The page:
+1 for being a workhorse. Clear down to the High 50’s. I’ve known for years that Notty’s not one of Denny’s favs, and my usage is generally with heavier dark malt beers, and as Pietro says will mask out
some of the fine flavors. I always have a packt around and use it for the odd things that can happen, it’s good to have in a pinch IMO.

[quote=“Pietro”]I found that a lot of British ale yeasts kick off that flavor, but it can work really well depending on hop/malt bill. I would describe it as more ‘tangy’ that ‘tart’, but I do find it in Notty and S-04 as well. Some beers it is outright obnoxious though. I tried using S-04 in an American IPA one time, blech. With darker beers, the tang seems to balance out/get drowned out by the roast/dark malt flavor.

HOWEVER…

I believe a lot of the ‘new’ East Coast IPA’s (such as Heady Topper, Hill Farmstead) are using yeasts that behave somewhat like British ale yeasts (ie slightly lower attenuation, and some low pleasant phenols, creamier body than the standard west coast gluttons). There may be a way to manipulate temperature during fermentation to avoid it, but I haven’t found it yet…[/quote]

I know Stone’s house yeast is supposedly similar to WLP007 (Dry English Ale) so it’s not uncommon to have west coast AIPA’s using english yeasts. I have tasted the “tangy” in Notty but I only used it in my first brew ever and I did a million things wrong. It was in an Irish Red so it was a bit more noticeable since the hop flavors were quite subdued but it was definitely there and not necessarily welcome. I do think that the slight “fruitiness” of English yeasts tend to add something desirable to an AIPA but I can’t put my finger on what exactly it is. The best AIPA I’ve made to date used WLP013 (London Ale). Late additions were Simcoe and Cascade. The slight hint of fruitiness really complimented the west coast hops imo.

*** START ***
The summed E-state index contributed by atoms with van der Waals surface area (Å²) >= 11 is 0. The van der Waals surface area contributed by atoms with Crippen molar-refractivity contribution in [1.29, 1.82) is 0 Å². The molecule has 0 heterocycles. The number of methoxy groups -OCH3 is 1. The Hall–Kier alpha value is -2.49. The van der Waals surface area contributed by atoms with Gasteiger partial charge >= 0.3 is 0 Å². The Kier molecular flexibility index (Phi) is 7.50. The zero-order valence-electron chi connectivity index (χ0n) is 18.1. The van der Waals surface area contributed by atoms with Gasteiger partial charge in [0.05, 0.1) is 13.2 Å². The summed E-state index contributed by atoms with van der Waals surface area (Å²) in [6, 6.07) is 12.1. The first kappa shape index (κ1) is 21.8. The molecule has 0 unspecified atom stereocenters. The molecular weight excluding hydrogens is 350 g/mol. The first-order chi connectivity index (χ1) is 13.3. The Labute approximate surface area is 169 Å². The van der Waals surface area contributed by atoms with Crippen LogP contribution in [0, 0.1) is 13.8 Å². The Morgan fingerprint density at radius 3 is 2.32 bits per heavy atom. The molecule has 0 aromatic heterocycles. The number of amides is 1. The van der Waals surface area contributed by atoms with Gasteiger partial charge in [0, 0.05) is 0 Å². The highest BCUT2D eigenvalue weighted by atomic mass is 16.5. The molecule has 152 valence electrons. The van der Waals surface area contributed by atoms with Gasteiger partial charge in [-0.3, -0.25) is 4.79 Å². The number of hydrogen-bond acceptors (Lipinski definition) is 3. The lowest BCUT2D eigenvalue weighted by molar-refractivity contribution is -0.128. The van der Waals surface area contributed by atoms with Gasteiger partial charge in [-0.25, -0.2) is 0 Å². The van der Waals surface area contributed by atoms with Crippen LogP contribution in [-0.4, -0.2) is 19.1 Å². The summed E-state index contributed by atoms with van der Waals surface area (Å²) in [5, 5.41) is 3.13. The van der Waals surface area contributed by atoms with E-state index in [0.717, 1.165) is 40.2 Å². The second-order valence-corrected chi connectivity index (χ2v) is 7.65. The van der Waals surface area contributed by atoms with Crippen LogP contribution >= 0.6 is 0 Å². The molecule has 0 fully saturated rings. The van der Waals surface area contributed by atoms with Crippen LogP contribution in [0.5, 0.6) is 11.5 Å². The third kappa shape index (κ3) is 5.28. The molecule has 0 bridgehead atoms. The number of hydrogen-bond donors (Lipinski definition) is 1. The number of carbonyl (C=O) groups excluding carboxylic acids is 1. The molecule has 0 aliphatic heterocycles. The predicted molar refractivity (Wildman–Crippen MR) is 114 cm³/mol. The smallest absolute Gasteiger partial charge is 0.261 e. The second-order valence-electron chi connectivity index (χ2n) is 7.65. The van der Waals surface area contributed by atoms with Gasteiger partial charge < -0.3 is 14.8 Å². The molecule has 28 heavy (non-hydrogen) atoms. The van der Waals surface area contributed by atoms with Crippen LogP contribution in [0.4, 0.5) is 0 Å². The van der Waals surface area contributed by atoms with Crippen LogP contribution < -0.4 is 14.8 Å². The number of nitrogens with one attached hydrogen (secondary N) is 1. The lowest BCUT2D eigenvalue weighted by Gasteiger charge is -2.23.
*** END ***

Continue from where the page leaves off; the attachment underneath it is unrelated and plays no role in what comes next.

[quote=“DUNNGOOD”]I know I am going into a touchy area but is it fair to say that a dry yeast and a liquid yeast of the same strain are different ? Does the dry yeast process change the yeast in ways some brewers can tell ?
For example I do get a peach flavor from US05 that I do not get with WL001 or WY 1056 but they are the same Chico strain.[/quote]

You are absolutely correct. Just because they have the same origin doesn’t necessarily mean they have the same characteristics.

Sorry to threadjack, but this is what the Vermont IPA’s do so well. Kimmich gets these amazing tropical esters to come out of the Conan yeast with Heady Topper, and same with Hill (but he gets a bigger variety of esters/phenols to enhance whatever hops he is using!)

Sorry to threadjack, but this is what the Vermont IPA’s do so well. Kimmich gets these amazing tropical esters to come out of the Conan yeast with Heady Topper, and same with Hill (but he gets a bigger variety of esters/phenols to enhance whatever hops he is using!)[/quote]

You get some very interesting tropical fruit notes with WLP013 and Mosiac hops.

Right, I think Conan and Hill’s house yeast is similar to/derivative of a highly attenuative brit ale yeast.